Eve to Me

by Francine Witte

It’s crowded at the CVS, plink of toothbrushes dropping into baskets, Phil Collins music in the air. There’s a bank of scanner machines at the checkout. They stopped letting humans do that here. I’m waiting in line when out of nowhere, Eve shows up. Eve from the Bible. Eve from the slithery snake. 

I have a box of hair dye for my graying roots, hot pink polish for my nails. I’m trying new things since I found my husband’s second phone in the bottom of his gym bag. 

A woman ahead of me is yelling at one of the scanners, calling it a stupid, useless turd and can she please speak to the manager. 

Eve is fig leaf and no makeup and she pulls me aside and says, “Look, I didn’t have any choices, but you do. For me, there were no other fish, and if we did have Tinder, it would have been Adam, Adam, and more Adam.”

Eve stops to look at the scanners. She doesn’t seem very interested in the woman who’s now pounding a fist on the screen that seems cool and unresponsive, as if she’s not even there. Instead, Eve asks me what happened to the registers, the one with receipts that used to curl out of them, long and sinuous.  

My husband doesn’t look at me anymore. I don’t look at me anymore. When I tell this to Eve, she says that no one looks at anyone anymore, not really. Too many of us, and not at all what was intended. Humans just doubled and tripled and grew like a virus that not even another virus can kill off. 

I ask her what made her listen to a snake, of all things. A snake is not like a husband that wraps itself around you like you are a tree, squeezes the very breath out of you, changes the color of your hair and nails. I ask her what Adam was doing while she was in the garden, and I suggest that she might have not been talking to a snake if Adam had noticed her once in a while.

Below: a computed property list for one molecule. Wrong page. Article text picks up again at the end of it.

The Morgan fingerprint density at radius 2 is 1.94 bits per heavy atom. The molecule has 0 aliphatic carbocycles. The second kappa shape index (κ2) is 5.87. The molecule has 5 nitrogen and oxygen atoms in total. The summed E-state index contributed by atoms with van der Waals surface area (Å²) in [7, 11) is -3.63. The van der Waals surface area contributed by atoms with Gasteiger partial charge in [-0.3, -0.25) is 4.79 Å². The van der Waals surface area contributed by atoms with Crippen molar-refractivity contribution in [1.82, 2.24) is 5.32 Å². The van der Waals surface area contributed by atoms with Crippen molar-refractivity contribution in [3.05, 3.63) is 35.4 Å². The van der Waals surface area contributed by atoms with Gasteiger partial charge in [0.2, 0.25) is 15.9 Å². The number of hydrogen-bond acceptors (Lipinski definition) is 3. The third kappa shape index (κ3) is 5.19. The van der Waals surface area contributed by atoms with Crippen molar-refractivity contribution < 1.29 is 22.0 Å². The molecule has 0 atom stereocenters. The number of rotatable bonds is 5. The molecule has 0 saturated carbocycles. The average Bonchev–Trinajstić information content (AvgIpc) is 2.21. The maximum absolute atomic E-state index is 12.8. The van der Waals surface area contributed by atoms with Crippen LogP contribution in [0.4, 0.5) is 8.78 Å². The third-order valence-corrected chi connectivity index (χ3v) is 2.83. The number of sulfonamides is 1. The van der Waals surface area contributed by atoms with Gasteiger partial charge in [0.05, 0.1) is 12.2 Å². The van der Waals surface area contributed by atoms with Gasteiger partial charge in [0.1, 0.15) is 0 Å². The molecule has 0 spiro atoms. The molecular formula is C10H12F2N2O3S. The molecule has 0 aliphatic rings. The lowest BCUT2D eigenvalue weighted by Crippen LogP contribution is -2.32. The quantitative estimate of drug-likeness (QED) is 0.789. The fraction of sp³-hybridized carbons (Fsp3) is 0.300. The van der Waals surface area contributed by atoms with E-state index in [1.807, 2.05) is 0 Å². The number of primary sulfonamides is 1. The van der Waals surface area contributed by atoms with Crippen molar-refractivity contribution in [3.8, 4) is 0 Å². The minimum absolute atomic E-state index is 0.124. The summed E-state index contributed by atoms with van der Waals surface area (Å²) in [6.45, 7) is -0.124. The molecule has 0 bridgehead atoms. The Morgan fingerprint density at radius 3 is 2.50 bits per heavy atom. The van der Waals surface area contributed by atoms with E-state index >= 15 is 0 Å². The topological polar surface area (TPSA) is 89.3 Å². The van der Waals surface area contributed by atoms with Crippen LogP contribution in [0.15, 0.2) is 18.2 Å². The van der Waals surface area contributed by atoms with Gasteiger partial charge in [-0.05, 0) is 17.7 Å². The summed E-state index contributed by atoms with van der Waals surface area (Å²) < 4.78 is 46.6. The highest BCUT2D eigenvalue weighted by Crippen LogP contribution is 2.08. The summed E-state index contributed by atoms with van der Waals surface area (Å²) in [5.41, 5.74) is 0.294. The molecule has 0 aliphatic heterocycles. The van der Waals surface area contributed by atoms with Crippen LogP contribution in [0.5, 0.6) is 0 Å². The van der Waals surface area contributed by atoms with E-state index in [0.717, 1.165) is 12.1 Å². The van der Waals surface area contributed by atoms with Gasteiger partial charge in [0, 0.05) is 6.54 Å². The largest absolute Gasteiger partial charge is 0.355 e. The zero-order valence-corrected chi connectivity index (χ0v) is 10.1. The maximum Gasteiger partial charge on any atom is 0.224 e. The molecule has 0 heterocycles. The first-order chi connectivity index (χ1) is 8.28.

The scanner woman is being escorted out by security, the manager pointing the way, telling the woman never to return. Eve looks troubled as if she’s been triggered by the throwing-outness of all of this. She says, “Look I gotta go. Good luck with your husband.” 

I move up to the scanner now. I wave the box of hair dye over the sensor, its red eye blinking, blinking. I look at the screen to make sure it sees it. Sees me. Some little sign that I exist. That I’m not just standing in a line of women all through history who felt invisible. A line that stretches all the way from Eve to me. Stacked one behind the other, each one wearing a touch more eyeliner, a shade deeper of lipstick than the one that came before. 

Francine Witte’s poetry and fiction have appeared in Smokelong Quarterly, Wigleaf, Mid-American Review, and Passages North. Her latest books are Dressed All Wrong for This (Blue Light Press,) The Way of the Wind (AdHoc fiction), and The Theory of Flesh (Kelsay Books.) Her chapbook The Cake, The Smoke, The Moon (flash fiction) has recently been published by ELJ. She is flash fiction editor for Flash Boulevard and The South Florida Poetry Journal. She lives in NYC.